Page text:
He asked students to role-play and defend positions that were not their own, making them see a certain legitimacy in different viewpoints. Through his own example, Jeff encouraged students to adopt a mode of speaking convincingly and clearly. At a time of shrinking Humanities enrollments, he made Black Studies grow dramatically as an attractive major for students who could imagine themselves as lawyers, politicians, or doctors. He invited me to his classes at Amherst twice, and the undergraduates just loved Jeff. They were in awe of me simply because I had been their teacher’s teacher. Whoever has heard Jeff lecture will have a full sense of his charm, humor, and probing questions. Brian Hochman, one of his students who became a graduate student of mine, wrote a touching memorial of Jeff as an Amherst teacher that conveys Jeff’s charisma. When Jeff edited The Harlem Renaissance: A Brief History with Documents it was clearly inspired by his teaching at Amherst.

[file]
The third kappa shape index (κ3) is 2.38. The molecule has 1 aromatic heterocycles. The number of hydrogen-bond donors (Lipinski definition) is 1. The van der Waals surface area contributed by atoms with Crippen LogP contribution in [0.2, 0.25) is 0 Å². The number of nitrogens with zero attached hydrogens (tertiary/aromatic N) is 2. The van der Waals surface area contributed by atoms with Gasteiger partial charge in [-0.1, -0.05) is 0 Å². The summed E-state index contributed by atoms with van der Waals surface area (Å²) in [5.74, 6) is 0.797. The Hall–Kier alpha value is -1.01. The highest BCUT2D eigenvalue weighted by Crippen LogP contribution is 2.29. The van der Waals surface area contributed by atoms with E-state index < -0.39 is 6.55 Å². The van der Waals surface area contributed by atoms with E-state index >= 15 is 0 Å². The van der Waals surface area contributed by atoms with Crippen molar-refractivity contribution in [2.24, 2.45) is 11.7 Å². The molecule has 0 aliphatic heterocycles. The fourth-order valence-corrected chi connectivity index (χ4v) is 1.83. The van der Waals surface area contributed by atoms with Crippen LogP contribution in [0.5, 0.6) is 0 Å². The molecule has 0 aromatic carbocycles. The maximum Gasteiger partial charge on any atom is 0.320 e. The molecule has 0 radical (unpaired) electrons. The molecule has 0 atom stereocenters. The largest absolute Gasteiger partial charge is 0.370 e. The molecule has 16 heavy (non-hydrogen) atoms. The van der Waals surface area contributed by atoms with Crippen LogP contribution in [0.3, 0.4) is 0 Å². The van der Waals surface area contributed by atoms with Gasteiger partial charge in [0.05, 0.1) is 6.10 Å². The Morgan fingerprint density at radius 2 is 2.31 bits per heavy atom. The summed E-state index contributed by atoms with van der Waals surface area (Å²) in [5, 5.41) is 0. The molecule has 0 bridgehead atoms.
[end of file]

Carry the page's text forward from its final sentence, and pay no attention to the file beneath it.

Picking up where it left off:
Jeff kept up his quips; his Jeffisms. A Bond Street tailor of African descent once donated an elegant tailor-made suit of the best material to a professor who announced he would offer it as a reward to the best senior graduating in Harvard’s Afro-Am Department. When he saw this announcement, Jeff’s comment was that this was a good start, especially if all other graduating students would then be required to wear the kinds of suits that were commensurate to their intellectual performance. And in response to Toni Morrison calling Bill Clinton “America’s first black president,” Jeff wrote that though Hillary Clinton also held strong appeal to many black voters, there was “the tantalizing possibility represented by Obama: that the second black president of the United States might actually be black.” And a few days after Donald Trump was elected President, Jeff called him “America’s first white president,” long before others claimed that moniker in print.